So (E) can be eliminated, and (C) is the best answer.
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Re: At present the Hollywood Restaurant has only standard-height tables.  [#permalink]

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New post 04 Sep 2017, 11:46
Why is Option D wrong?

a customer at tall table spends less time,

option d. says customer who spend less time order less expensive meals. which will reduce the revenue and profit eventually. instead, we use the standard high tables customers spend more time and the profit might not increase bu won't decrease as it occurs in the 1 st case. so why not option D.


option c says "a customer ", the mentality of one customer or very few cases. how does this weaken the argument more than option d does.
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Re: At present the Hollywood Restaurant has only standard-height tables.  [#permalink]

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New post 10 Sep 2017, 07:54
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shahul. wrote:
Why is Option D wrong?

a customer at tall table spends less time,

option d. says customer who spend less time order less expensive meals. which will reduce the revenue and profit eventually. instead, we use the standard high tables customers spend more time and the profit might not increase bu won't decrease as it occurs in the 1 st case. so why not option D.

option c says "a customer ", the mentality of one customer or very few cases. how does this weaken the argument more than option d does.

Quote:
(D) a restaurant's customers who spend less time at their meals typically order less expensive meals than those who remain at their meals longer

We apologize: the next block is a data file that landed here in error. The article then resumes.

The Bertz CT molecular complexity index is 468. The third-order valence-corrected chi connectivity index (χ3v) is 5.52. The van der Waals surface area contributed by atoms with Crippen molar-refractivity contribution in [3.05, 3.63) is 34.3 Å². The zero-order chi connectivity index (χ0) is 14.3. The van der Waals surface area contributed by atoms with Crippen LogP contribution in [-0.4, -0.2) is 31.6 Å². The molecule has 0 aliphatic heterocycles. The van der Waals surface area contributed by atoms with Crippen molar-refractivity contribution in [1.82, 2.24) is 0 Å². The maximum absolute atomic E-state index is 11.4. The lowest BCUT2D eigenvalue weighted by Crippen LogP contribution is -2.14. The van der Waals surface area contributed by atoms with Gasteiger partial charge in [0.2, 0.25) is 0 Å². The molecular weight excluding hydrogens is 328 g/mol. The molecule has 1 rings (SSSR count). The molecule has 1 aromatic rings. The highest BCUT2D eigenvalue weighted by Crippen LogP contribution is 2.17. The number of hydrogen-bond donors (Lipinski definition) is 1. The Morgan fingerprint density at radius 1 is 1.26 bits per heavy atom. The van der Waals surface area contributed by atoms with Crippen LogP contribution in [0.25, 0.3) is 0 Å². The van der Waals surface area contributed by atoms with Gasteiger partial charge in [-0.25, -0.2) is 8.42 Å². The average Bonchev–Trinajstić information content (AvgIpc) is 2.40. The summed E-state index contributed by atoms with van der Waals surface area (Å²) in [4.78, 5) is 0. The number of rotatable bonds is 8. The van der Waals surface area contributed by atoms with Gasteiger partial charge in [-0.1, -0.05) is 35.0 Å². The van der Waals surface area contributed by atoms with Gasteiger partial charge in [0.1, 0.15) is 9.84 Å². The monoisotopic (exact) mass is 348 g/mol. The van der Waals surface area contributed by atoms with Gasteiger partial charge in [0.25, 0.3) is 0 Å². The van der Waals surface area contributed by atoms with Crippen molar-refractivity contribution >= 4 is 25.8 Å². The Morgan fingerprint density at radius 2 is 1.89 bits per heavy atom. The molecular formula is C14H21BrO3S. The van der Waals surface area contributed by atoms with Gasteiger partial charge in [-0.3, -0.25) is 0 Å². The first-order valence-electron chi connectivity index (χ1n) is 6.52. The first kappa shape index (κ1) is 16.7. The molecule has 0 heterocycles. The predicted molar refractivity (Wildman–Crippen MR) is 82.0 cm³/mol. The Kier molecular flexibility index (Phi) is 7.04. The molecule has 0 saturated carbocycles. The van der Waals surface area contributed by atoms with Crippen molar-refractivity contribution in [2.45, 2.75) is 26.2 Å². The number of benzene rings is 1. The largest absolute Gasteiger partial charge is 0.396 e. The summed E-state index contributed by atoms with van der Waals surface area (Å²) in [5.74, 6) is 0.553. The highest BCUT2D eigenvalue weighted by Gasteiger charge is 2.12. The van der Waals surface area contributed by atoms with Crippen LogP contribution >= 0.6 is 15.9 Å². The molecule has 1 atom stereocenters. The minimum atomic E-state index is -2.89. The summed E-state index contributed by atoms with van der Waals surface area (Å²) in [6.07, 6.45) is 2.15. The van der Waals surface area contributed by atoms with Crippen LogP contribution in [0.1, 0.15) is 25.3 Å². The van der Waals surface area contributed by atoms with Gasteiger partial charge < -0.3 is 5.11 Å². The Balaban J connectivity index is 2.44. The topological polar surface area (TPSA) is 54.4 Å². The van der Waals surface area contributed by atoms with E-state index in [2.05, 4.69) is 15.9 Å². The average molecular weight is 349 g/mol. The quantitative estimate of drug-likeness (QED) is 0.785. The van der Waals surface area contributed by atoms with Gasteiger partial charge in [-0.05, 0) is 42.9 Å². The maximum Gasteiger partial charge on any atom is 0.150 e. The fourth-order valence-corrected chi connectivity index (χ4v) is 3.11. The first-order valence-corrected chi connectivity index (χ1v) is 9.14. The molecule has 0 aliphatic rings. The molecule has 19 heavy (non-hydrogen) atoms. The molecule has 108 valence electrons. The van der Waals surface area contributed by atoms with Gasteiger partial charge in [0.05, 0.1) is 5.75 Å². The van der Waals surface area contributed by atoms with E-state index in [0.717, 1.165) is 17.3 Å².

Even if we could be sure that customers who spend less time at the restaurant order less expensive meals, we would not know whether that would offset the benefit of increasing the flow of customers. For example, if you get two customers per hour at a stool seat and one customer per hour at a regular seat, that would only cause a decrease in revenue if the stool customers order meals that are less than half the cost of the meals ordered by customers at regular seats.

More importantly, as described in this explanation, the passage does NOT give us any reason to believe that stool customers will order less expensive meals. The passage only suggests that those diners will stay for a shorter amount of time.
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Re: At present the Hollywood Restaurant has only standard-height tables.  [#permalink]

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New post 29 Dec 2017, 18:14
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giuliab3 wrote:
tennis_ball wrote:
At present the Hollywood Restaurant has only standard-height tables. However, many customers come to watch the celebrities who frequent the Hollywood, and they would prefer tall tables with stools because such seating would afford a better view of the celebrities. Moreover, diners seated on stools typically do not stay as long as diners seated at standard-height tables. Therefore, if the Hollywood replaced some of its seating with high tables and stools, its profits would increase.